Health care remains a top issue among voters, and calls for “Medicare for all” at the national level and “single-payer” in New York have been increasing.
At stake could be your ability to receive health care from a doctor you prefer, as well as dramatic increases in your state tax bill, in a state that already taxes its residents more than any other.
“Universal health care” – where everyone is covered – is a goal all can agree on. New York has already achieved almost universal coverage with 95 percent of New Yorkers covered by employer plans, plans bought on the individual market, or through Medicare and Medicaid. But a government-run, single-payer system has severe flaws.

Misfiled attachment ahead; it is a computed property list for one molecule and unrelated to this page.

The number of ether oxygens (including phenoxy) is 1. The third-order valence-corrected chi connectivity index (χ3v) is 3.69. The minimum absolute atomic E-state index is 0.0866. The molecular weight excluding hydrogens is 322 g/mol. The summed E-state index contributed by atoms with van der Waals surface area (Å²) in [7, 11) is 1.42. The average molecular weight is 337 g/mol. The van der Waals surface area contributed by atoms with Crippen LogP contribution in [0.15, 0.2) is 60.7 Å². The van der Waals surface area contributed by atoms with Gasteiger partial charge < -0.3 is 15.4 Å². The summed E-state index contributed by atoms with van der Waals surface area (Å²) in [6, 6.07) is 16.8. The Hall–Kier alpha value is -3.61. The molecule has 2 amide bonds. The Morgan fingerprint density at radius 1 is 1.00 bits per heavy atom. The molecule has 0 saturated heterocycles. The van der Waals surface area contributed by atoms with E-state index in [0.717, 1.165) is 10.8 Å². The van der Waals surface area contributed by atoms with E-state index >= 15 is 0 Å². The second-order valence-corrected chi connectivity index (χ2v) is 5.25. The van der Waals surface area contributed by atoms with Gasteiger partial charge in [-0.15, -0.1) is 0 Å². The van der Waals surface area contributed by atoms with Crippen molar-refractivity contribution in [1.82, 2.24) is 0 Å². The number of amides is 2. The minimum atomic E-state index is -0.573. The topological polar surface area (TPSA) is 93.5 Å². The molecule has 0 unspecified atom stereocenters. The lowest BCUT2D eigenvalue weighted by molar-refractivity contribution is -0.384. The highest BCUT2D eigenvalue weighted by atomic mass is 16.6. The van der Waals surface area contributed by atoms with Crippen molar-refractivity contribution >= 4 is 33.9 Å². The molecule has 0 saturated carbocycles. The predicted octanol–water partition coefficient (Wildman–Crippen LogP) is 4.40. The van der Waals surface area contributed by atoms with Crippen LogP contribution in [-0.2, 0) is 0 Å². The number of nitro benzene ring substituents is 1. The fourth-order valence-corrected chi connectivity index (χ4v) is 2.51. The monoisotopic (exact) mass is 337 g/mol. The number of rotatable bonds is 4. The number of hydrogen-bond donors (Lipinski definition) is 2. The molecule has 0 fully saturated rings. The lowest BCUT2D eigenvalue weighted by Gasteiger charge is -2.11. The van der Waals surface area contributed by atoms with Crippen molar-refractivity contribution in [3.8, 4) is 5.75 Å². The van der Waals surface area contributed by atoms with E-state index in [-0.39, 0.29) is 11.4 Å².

Under the single-payer bill, the state would be the only source of coverage – people would no longer have a choice of insurer, with private health plans prohibited. That includes the not-for-profit upstate health plans that consumers overwhelming rate highly and that employ hundreds of their neighbors.
A much-anticipated RAND study of this issue arrived this summer and it estimated a single-payer system will cost New York taxpayers – employers and residents – $139 billion in 2022. That would require a 156 percent increase in state taxes, devouring spending on other state programs and priorities.
Also, to make the math work, health care providers would have to accept state-set payments for the services they provide. Doctors and hospital officials already say state reimbursements under current government-regulated plans are too low.
Heather Briccetti, president/CEO of the Business Council of New York State, summed up the objections to this course:
“There’s a narrative out there that’s being used in the campaign that single-payer is something that people want and it is something that would be beneficial. It would be devastating to the economy.”
Alfred J. Wright